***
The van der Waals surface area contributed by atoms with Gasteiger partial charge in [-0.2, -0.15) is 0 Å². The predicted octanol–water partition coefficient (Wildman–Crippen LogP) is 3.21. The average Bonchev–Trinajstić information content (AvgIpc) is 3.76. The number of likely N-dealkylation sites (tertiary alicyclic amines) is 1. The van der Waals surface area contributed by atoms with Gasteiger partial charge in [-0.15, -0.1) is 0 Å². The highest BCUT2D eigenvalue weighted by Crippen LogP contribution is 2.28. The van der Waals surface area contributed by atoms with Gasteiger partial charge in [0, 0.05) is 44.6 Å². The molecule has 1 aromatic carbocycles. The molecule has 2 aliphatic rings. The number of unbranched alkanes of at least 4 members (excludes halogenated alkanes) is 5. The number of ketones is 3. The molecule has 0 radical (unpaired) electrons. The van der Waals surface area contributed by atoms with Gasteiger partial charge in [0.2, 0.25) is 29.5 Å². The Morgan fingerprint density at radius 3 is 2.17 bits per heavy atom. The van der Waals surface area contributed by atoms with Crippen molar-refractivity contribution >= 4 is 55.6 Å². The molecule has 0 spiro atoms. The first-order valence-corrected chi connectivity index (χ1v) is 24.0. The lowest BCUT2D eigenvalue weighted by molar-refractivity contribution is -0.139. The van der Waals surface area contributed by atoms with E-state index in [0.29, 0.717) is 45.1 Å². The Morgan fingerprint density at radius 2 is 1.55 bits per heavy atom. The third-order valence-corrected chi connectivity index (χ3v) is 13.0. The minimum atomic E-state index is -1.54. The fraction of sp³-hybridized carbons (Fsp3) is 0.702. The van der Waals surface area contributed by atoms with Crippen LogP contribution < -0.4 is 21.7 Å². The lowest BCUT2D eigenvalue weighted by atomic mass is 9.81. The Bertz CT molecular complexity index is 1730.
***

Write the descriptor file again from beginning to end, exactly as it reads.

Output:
The van der Waals surface area contributed by atoms with Gasteiger partial charge in [-0.2, -0.15) is 0 Å². The predicted octanol–water partition coefficient (Wildman–Crippen LogP) is 3.21. The average Bonchev–Trinajstić information content (AvgIpc) is 3.76. The number of likely N-dealkylation sites (tertiary alicyclic amines) is 1. The van der Waals surface area contributed by atoms with Gasteiger partial charge in [-0.15, -0.1) is 0 Å². The highest BCUT2D eigenvalue weighted by Crippen LogP contribution is 2.28. The van der Waals surface area contributed by atoms with Gasteiger partial charge in [0, 0.05) is 44.6 Å². The molecule has 1 aromatic carbocycles. The molecule has 2 aliphatic rings. The number of unbranched alkanes of at least 4 members (excludes halogenated alkanes) is 5. The number of ketones is 3. The molecule has 0 radical (unpaired) electrons. The van der Waals surface area contributed by atoms with Gasteiger partial charge in [0.2, 0.25) is 29.5 Å². The Morgan fingerprint density at radius 3 is 2.17 bits per heavy atom. The van der Waals surface area contributed by atoms with Crippen molar-refractivity contribution >= 4 is 55.6 Å². The molecule has 0 spiro atoms. The first-order valence-corrected chi connectivity index (χ1v) is 24.0. The lowest BCUT2D eigenvalue weighted by molar-refractivity contribution is -0.139. The van der Waals surface area contributed by atoms with E-state index in [0.29, 0.717) is 45.1 Å². The Morgan fingerprint density at radius 2 is 1.55 bits per heavy atom. The third-order valence-corrected chi connectivity index (χ3v) is 13.0. The minimum atomic E-state index is -1.54. The fraction of sp³-hybridized carbons (Fsp3) is 0.702. The van der Waals surface area contributed by atoms with Crippen LogP contribution < -0.4 is 21.7 Å². The lowest BCUT2D eigenvalue weighted by atomic mass is 9.81. The Bertz CT molecular complexity index is 1730.